06:42 – The company’s first hire
10:36 – Contracting out a web team in India for 1,000 pounds
14:12 – How the startup’s approach was a bit backwards
20:42 – The benefits of being a young entrepreneur
30:10 – The extensive legal process
33:15 – Sam’s coding overhaul a week before the meeting with the investors
36:31 – The conversations Sam had when it looked like the business would not work
40:28 – When did Sam age more than any other period in his life?
44:17 – Selling the business
47:02 – The comparability of the business to an MBA

Transcript

Sam: Hello and welcome back to another episode of the lazy entrepreneur I’m your host Sam Priestley and there’s normal we’re joined by my lovely wife ever say hello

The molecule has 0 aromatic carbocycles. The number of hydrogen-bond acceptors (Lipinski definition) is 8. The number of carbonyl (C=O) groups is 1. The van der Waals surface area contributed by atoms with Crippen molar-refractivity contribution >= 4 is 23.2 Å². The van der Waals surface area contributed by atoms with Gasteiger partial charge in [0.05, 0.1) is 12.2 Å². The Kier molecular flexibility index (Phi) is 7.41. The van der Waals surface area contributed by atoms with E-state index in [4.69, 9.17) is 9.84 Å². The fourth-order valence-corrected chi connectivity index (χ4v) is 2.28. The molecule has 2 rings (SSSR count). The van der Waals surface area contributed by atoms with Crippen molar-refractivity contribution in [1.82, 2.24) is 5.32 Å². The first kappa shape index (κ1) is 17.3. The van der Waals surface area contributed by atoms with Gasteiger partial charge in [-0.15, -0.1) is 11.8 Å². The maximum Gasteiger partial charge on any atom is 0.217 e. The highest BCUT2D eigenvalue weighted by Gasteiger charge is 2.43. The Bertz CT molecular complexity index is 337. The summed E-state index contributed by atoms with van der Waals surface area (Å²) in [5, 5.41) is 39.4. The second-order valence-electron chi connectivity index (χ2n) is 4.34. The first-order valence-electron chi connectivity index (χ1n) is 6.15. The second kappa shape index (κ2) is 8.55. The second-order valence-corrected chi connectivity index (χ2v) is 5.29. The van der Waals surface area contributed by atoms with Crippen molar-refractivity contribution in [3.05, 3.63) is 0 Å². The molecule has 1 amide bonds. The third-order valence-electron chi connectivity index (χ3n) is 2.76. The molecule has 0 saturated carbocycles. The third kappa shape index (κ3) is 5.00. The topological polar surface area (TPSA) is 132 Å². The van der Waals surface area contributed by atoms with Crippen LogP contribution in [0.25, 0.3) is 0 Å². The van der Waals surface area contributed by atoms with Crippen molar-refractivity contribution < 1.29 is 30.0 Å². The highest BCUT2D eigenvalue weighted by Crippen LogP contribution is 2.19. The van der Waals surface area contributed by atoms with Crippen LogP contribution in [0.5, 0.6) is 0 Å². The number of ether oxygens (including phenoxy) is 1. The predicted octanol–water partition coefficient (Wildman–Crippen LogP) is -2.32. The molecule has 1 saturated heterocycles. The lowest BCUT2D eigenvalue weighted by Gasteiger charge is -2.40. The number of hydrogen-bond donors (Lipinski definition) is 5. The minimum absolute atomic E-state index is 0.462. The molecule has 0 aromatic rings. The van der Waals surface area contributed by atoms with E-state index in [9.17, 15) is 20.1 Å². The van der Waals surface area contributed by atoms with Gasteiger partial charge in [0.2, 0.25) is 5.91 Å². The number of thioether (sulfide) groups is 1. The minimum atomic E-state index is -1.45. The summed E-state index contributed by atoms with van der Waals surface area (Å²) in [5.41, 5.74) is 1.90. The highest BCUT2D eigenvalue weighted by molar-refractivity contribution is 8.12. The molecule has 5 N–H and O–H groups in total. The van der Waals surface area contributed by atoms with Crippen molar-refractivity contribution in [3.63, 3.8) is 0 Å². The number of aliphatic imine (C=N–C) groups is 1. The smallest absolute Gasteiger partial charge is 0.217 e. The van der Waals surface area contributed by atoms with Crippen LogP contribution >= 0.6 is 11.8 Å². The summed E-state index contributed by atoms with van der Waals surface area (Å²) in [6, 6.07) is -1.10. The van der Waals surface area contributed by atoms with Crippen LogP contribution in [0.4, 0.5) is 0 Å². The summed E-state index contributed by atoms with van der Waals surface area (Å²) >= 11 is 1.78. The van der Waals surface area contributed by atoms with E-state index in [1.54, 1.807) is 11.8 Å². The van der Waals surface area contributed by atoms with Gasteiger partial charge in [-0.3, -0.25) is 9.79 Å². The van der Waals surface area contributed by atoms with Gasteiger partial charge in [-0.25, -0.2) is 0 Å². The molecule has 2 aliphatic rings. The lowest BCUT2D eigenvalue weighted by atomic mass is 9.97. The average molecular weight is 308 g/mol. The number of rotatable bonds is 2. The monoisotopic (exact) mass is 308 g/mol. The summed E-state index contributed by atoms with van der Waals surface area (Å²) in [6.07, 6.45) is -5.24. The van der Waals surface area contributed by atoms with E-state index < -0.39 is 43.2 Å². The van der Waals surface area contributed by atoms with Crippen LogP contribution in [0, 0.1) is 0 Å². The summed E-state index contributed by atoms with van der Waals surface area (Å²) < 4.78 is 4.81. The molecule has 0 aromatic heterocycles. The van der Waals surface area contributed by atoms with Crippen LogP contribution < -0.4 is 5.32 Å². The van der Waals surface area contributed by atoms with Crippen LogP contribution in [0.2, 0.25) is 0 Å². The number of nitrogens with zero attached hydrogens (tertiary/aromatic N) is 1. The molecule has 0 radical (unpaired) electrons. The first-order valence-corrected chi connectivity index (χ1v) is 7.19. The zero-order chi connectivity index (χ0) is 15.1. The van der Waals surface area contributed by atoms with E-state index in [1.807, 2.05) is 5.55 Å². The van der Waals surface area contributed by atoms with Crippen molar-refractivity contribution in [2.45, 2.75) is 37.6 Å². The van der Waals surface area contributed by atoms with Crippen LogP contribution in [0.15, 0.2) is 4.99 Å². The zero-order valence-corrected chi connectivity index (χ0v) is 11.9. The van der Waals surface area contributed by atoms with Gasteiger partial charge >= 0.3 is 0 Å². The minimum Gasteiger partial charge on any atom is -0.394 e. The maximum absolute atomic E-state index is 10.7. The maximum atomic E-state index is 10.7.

Emma: Hello
S: so today I’ve got quite a good story I hope for you it is the story of my attempt to start a tech startup back in 2012 we started in early 2012 I was 22 at the time and 23 by the time the story ended we started working on it in about February March and we sold it just before Christmas which sounds like a real success story. Something about it were quite successful but generally the successes that happened were more out of luck than anything and really it was just one business mistake after another kind of chained together with kind of naive arrogance and optimism thrown in so I can’t talk too much about the exact details of the agreements we came up with at the end of this because it’s covered by a confidentiality agreement but I can talk about generally about it and the basics of what the business was sound good
E: sounds good what did you hope to get out of starting a tech startup